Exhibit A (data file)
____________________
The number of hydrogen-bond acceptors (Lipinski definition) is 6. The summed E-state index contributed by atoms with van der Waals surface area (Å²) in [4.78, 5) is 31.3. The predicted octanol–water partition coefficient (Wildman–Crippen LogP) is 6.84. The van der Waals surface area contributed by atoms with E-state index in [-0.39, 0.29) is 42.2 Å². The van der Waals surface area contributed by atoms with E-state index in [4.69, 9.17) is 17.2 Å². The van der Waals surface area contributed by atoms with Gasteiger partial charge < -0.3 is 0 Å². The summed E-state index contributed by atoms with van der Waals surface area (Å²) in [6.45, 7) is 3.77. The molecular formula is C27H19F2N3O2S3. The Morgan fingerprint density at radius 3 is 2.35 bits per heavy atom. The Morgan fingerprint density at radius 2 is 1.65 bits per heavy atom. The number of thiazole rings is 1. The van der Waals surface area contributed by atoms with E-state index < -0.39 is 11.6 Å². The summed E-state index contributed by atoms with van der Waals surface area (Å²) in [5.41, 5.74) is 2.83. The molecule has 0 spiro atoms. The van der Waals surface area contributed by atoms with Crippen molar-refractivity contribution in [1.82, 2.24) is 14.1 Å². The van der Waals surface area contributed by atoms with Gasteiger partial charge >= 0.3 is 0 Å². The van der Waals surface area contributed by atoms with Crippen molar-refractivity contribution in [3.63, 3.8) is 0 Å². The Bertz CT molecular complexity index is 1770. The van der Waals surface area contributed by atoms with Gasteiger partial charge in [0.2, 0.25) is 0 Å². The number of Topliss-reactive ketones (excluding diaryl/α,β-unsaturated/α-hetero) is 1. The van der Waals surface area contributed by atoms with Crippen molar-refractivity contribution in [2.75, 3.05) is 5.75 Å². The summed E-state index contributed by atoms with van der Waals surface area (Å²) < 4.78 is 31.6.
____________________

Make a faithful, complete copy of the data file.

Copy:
The number of hydrogen-bond acceptors (Lipinski definition) is 6. The summed E-state index contributed by atoms with van der Waals surface area (Å²) in [4.78, 5) is 31.3. The predicted octanol–water partition coefficient (Wildman–Crippen LogP) is 6.84. The van der Waals surface area contributed by atoms with E-state index in [-0.39, 0.29) is 42.2 Å². The van der Waals surface area contributed by atoms with E-state index in [4.69, 9.17) is 17.2 Å². The van der Waals surface area contributed by atoms with Gasteiger partial charge < -0.3 is 0 Å². The summed E-state index contributed by atoms with van der Waals surface area (Å²) in [6.45, 7) is 3.77. The molecular formula is C27H19F2N3O2S3. The Morgan fingerprint density at radius 3 is 2.35 bits per heavy atom. The Morgan fingerprint density at radius 2 is 1.65 bits per heavy atom. The number of thiazole rings is 1. The van der Waals surface area contributed by atoms with E-state index < -0.39 is 11.6 Å². The summed E-state index contributed by atoms with van der Waals surface area (Å²) in [5.41, 5.74) is 2.83. The molecule has 0 spiro atoms. The van der Waals surface area contributed by atoms with Crippen molar-refractivity contribution in [1.82, 2.24) is 14.1 Å². The van der Waals surface area contributed by atoms with Gasteiger partial charge >= 0.3 is 0 Å². The van der Waals surface area contributed by atoms with Crippen molar-refractivity contribution in [3.63, 3.8) is 0 Å². The Bertz CT molecular complexity index is 1770. The van der Waals surface area contributed by atoms with Gasteiger partial charge in [0.2, 0.25) is 0 Å². The number of Topliss-reactive ketones (excluding diaryl/α,β-unsaturated/α-hetero) is 1. The van der Waals surface area contributed by atoms with Crippen molar-refractivity contribution in [2.75, 3.05) is 5.75 Å². The summed E-state index contributed by atoms with van der Waals surface area (Å²) < 4.78 is 31.6.